When he started in the recruiting business 20 years ago, Kolder says, he might have called about six potential candidates, and three or four of them would be intrigued enough to discuss the opportunity. His most recent board search was typical of how that scenario has changed: “We combed through no less than 100-plus profiles with the hope of getting that same [number of interested candidates],” he says.
That said, many CFOs are still extremely interested in board service. Why? It’s tempting to presume that money is a motivation. Board service at a large public company brings median total compensation of about $260,000 annually (see “Extra Earnings,” below).
But it’s unlikely that many big-company CFOs, already highly compensated for their day jobs, are motivated only by the prospect of monetary rewards. And if they are, they probably shouldn’t be. At the least, they should also have a passion for the experience, says Frank Gatti, who was on the board of a public company for seven years before retiring from his CFO post at Educational Testing Service (ETS) in 2011. “I think it does happen sometimes, but if you accept a board seat because of money or because you’re going to get stock or options, I really think that’s a mistake,” he says.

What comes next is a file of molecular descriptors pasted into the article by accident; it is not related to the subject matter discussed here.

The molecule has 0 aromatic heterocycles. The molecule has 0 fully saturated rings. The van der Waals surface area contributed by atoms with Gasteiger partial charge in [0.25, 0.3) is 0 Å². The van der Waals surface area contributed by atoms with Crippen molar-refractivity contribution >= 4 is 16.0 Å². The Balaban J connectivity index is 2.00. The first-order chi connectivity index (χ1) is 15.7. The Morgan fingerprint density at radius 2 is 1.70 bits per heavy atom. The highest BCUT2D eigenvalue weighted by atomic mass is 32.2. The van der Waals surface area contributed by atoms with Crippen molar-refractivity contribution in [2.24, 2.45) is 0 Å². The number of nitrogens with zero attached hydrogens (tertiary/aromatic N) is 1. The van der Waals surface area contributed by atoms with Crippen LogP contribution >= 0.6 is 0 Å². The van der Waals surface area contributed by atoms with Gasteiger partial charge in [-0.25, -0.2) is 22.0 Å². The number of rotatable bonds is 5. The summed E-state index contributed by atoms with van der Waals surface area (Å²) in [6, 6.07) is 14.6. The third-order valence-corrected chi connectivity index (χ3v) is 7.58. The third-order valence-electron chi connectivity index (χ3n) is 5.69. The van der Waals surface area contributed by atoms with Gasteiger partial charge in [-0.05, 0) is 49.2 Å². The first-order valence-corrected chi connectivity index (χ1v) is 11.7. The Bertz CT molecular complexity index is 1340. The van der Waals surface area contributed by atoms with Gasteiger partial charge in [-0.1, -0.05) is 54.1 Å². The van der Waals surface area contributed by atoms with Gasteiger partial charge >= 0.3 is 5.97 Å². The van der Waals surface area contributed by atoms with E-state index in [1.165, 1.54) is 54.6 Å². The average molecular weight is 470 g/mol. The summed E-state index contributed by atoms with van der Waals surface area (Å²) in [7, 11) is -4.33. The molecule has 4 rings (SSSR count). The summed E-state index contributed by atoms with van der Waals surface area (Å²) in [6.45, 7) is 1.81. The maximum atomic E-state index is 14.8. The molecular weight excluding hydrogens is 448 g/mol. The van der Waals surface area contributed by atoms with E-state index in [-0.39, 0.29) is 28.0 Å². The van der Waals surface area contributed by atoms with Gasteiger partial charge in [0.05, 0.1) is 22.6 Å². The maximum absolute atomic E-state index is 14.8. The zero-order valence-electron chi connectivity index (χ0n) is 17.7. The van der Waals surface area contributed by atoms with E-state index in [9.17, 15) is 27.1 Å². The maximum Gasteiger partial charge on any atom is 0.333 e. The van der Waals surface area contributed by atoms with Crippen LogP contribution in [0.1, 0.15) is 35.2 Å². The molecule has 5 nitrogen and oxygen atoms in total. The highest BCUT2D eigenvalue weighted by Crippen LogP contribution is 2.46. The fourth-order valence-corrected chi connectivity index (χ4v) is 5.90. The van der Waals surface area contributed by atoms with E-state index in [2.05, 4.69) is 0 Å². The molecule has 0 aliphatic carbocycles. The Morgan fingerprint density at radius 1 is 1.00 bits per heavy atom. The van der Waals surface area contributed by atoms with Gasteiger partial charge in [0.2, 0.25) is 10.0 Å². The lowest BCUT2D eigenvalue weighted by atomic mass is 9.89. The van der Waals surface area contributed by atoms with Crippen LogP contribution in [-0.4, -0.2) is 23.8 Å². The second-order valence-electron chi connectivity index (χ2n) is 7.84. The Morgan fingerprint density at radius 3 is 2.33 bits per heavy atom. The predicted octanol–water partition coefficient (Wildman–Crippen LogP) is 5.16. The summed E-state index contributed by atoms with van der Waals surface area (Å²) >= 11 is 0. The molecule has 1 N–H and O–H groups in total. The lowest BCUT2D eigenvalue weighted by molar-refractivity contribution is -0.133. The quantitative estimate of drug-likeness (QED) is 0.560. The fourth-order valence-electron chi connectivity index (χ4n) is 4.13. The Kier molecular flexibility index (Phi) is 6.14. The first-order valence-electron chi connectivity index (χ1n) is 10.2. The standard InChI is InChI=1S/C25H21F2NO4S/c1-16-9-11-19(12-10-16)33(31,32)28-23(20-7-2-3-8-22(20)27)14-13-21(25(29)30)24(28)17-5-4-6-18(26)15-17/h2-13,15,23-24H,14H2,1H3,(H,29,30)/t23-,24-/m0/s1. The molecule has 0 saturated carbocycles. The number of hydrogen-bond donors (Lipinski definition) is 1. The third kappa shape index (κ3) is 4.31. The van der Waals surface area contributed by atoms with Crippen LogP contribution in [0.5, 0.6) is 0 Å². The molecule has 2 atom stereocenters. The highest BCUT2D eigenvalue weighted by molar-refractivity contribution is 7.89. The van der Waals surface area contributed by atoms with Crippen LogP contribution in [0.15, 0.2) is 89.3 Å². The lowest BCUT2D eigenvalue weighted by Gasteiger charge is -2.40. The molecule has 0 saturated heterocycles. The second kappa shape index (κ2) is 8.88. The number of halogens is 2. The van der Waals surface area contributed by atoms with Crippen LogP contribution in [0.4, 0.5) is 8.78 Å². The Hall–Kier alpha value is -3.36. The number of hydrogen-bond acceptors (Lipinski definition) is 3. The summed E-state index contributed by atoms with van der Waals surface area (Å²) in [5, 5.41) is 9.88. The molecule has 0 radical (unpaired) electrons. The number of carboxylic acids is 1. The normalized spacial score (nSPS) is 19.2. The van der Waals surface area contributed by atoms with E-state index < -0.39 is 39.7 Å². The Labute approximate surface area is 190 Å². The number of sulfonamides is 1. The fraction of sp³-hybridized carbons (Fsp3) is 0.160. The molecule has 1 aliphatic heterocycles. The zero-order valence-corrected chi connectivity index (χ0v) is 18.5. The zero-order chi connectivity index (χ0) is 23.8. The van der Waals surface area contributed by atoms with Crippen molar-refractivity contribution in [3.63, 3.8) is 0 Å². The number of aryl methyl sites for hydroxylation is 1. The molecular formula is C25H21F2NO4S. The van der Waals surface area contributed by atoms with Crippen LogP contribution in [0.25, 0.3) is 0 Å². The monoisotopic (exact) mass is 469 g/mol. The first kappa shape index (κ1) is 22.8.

For Greg Beecher, finance chief at automation-equipment supplier Teradyne since 2001 and a board member at MKS Instruments, much of the allure is intellectual stimulation. “When you’re inside a company for many years, you can see how everything that happens is going to unfold before it unfolds,” he says. “Being on a board gives me a different environment to interact with other interesting people.”
A directorship also helps Beecher strengthen his “synthesis skills”—the ability to encapsulate the complexity of a business and translate it in a way that’s understandable to directors and others. It has also helped him as a CFO to see the value of reaching out to the more vocal directors prior to a board meeting, so that he “can fully respond to their concerns in an organized fashion rather be under the gun with the full board.”